The 6-credit requirement in mathematics and/or quantitative methods may be met by satisfactorily completing certain courses specified by the GPSC or by taking the minor in mathematics. When such courses also count for either the major or the minor area, the remaining credits may be taken as approved electives.
The student must achieve a 3.0 GPA separately in each of the following areas: the major area, the minor area, and the quantitative methods area.
The major area of concentration must be in one of the six areas approved for the PhD degree in the College. These areas are:
- Civil Engineering
- Computer Science
- Electrical Engineering
- Industrial Engineering
- Mechanical Engineering
The minor is normally in another area offered in the College or in the physical sciences or mathematics or in management sciences. Consideration of any other area as a minor requires the prior approval of the GPSC.
A minimum of 26 credits, excluding doctoral thesis, must be at the 700 level or higher.
A minimum of 33 credits, including doctoral thesis, must be completed while enrolled at UWM in the PhD degree program. For students entering with a relevant master’s degree who intend to complete a second master’s and a PhD in Engineering at UWM, a minimum of 27 credits, including doctoral thesis, must be completed while enrolled in the doctoral program.
Students entering the program without a prior applicable master’s degree are limited to a total maximum transfer of 9 credits for courses taken elsewhere. Independent study courses (699 and 999) may be included in the minimum course credit requirements provided GPSC approval has been obtained prior to registration in such course. Typically no more than six credits of independent study are allowed in the PhD program. Guidelines on acceptable independent study courses are available in the CEAS Graduate Studies Office.
The GPSC or the major department may require candidates to complete certain courses as part of the requirement for the specific major or to meet the mathematics and/or quantitative methods requirement.
Biomedical Engineering Concentration
Students will complete:
- A minimum of 15 credits of graduate courses from the following list and any new graduate courses that Biomedical Engineering Program introduces in the future with BME coding; and
- At least 18 credits of doctoral thesis (BME 998).
Only one credit of BME 999 will be counted towards this requirement.
BME 705 Rehabilitation Robotics
|Sensors and Systems|
|Advanced Independent Study|
|Introduction to Machine Learning|
|Advanced Linear System Analysis|
|Nonlinear Control Systems|
|Medical Imaging Signals and Systems|
|Introduction to Fourier Optics and Optical Signal Processing|
|Advanced Digital Signal Processing|
|Numerical Methods in Engineering|
Major Professor as Advisor
The Graduate School requires that the student must have a major professor to advise, supervise, and approve the program of study before registering for courses. The GPSC or its delegates will assign the incoming student to an initial Program Advisor at the time of admission. Prior to the completion of 12 credits (9 credits for part-time students), the student must select a major professor who will be the student’s thesis advisor. The student, in consultation with the major professor, develops a proposed program of studies which is submitted to the Graduate Program Subcommittee for approval. For subsequent changes, the student must file a revised program of study for approval.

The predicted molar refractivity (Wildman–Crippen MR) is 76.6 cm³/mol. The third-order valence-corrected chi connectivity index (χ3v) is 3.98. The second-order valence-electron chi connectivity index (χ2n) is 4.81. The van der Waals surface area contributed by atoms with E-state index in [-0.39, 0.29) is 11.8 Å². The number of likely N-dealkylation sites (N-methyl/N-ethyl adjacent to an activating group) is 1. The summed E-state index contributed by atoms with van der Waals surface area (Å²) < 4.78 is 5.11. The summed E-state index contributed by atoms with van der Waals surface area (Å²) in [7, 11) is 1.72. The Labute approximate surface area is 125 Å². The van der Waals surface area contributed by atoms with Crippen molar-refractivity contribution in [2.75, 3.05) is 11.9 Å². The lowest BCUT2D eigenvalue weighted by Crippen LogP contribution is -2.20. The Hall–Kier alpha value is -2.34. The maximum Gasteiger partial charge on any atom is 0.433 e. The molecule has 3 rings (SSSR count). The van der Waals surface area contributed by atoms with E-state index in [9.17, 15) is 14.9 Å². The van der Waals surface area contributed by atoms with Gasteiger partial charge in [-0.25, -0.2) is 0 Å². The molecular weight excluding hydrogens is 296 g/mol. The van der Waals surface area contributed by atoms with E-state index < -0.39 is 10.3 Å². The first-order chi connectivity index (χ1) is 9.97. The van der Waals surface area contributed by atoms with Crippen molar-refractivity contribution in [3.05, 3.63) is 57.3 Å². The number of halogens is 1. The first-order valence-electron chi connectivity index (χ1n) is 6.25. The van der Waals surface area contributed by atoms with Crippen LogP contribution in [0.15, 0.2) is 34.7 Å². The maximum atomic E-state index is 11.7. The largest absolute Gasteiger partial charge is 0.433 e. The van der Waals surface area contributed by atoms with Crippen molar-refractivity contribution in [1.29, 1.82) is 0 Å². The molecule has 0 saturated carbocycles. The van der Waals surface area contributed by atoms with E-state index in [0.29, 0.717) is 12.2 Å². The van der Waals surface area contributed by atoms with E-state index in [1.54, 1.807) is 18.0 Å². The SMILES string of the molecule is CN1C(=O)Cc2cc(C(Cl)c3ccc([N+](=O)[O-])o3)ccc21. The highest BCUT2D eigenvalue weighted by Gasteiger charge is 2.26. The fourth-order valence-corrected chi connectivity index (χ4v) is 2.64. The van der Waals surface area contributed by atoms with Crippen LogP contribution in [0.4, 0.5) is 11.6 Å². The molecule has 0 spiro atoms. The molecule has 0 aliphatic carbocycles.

There is no foreign language requirement for the degree.
The program residence requirement is satisfied either by completing 8 or more graduate credits in two consecutive semesters, exclusive of summer sessions, or by completing 6 or more graduate credits in each of three consecutive semesters, exclusive of summer sessions.
Each student in the program must take and pass a Qualifying Examination to demonstrate that the student is qualified for doctoral-level work. The Qualifying Examination is a written exam and is structured in two parts: Part 1 and Part 2. The examination is offered twice a year during the regular academic year. The content of the examination varies among the major areas of the PhD in Engineering program.
Students entering with only a bachelor’s degree or with a master’s degree in an area unrelated to their major area may take the Qualifying Examination for the first time after earning 12 credits of graduate work at UWM and must successfully pass the exam before earning 30 credits of graduate work at UWM.
Students admitted after completing an appropriate master’s degree must take this examination no later than the semester immediately after 18 credits of graduate work have been earned at UWM.
A student may take the Qualifying Examination twice. On the first attempt, the student must attempt both Part 1 and Part 2 of the examination.